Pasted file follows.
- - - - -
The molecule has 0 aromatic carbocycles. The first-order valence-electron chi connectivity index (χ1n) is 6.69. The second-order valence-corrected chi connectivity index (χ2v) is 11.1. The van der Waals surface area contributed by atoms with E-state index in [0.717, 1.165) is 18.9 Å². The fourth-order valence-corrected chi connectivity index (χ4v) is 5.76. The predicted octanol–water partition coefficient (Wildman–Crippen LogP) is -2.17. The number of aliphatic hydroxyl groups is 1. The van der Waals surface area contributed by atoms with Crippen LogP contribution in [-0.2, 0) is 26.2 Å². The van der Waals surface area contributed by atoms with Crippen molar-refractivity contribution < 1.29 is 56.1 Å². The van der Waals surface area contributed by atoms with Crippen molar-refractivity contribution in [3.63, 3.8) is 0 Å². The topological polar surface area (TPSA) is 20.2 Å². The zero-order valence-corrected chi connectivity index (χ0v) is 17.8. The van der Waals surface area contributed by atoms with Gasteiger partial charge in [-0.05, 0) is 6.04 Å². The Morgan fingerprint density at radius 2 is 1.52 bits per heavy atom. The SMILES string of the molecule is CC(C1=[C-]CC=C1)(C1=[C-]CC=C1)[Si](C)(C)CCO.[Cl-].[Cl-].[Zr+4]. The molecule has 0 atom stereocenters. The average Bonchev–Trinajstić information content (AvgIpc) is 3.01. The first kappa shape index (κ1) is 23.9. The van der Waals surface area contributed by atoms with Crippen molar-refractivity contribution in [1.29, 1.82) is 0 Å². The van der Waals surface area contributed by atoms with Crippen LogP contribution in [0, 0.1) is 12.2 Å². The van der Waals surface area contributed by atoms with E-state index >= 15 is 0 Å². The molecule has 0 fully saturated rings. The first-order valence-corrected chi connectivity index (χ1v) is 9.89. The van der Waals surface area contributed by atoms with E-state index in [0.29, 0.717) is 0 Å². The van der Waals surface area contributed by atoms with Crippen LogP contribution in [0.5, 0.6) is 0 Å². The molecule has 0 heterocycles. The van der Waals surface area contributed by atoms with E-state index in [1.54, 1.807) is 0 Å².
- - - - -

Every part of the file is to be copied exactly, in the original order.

The molecule has 0 aromatic carbocycles. The first-order valence-electron chi connectivity index (χ1n) is 6.69. The second-order valence-corrected chi connectivity index (χ2v) is 11.1. The van der Waals surface area contributed by atoms with E-state index in [0.717, 1.165) is 18.9 Å². The fourth-order valence-corrected chi connectivity index (χ4v) is 5.76. The predicted octanol–water partition coefficient (Wildman–Crippen LogP) is -2.17. The number of aliphatic hydroxyl groups is 1. The van der Waals surface area contributed by atoms with Crippen LogP contribution in [-0.2, 0) is 26.2 Å². The van der Waals surface area contributed by atoms with Crippen molar-refractivity contribution < 1.29 is 56.1 Å². The van der Waals surface area contributed by atoms with Crippen molar-refractivity contribution in [3.63, 3.8) is 0 Å². The topological polar surface area (TPSA) is 20.2 Å². The zero-order valence-corrected chi connectivity index (χ0v) is 17.8. The van der Waals surface area contributed by atoms with Gasteiger partial charge in [-0.05, 0) is 6.04 Å². The Morgan fingerprint density at radius 2 is 1.52 bits per heavy atom. The SMILES string of the molecule is CC(C1=[C-]CC=C1)(C1=[C-]CC=C1)[Si](C)(C)CCO.[Cl-].[Cl-].[Zr+4]. The molecule has 0 atom stereocenters. The average Bonchev–Trinajstić information content (AvgIpc) is 3.01. The first kappa shape index (κ1) is 23.9. The van der Waals surface area contributed by atoms with Crippen molar-refractivity contribution in [1.29, 1.82) is 0 Å². The van der Waals surface area contributed by atoms with Crippen LogP contribution in [0, 0.1) is 12.2 Å². The van der Waals surface area contributed by atoms with E-state index >= 15 is 0 Å². The molecule has 0 fully saturated rings. The first-order valence-corrected chi connectivity index (χ1v) is 9.89. The van der Waals surface area contributed by atoms with E-state index in [0.29, 0.717) is 0 Å². The van der Waals surface area contributed by atoms with Crippen LogP contribution in [0.5, 0.6) is 0 Å². The molecule has 0 heterocycles. The van der Waals surface area contributed by atoms with E-state index in [1.54, 1.807) is 0 Å².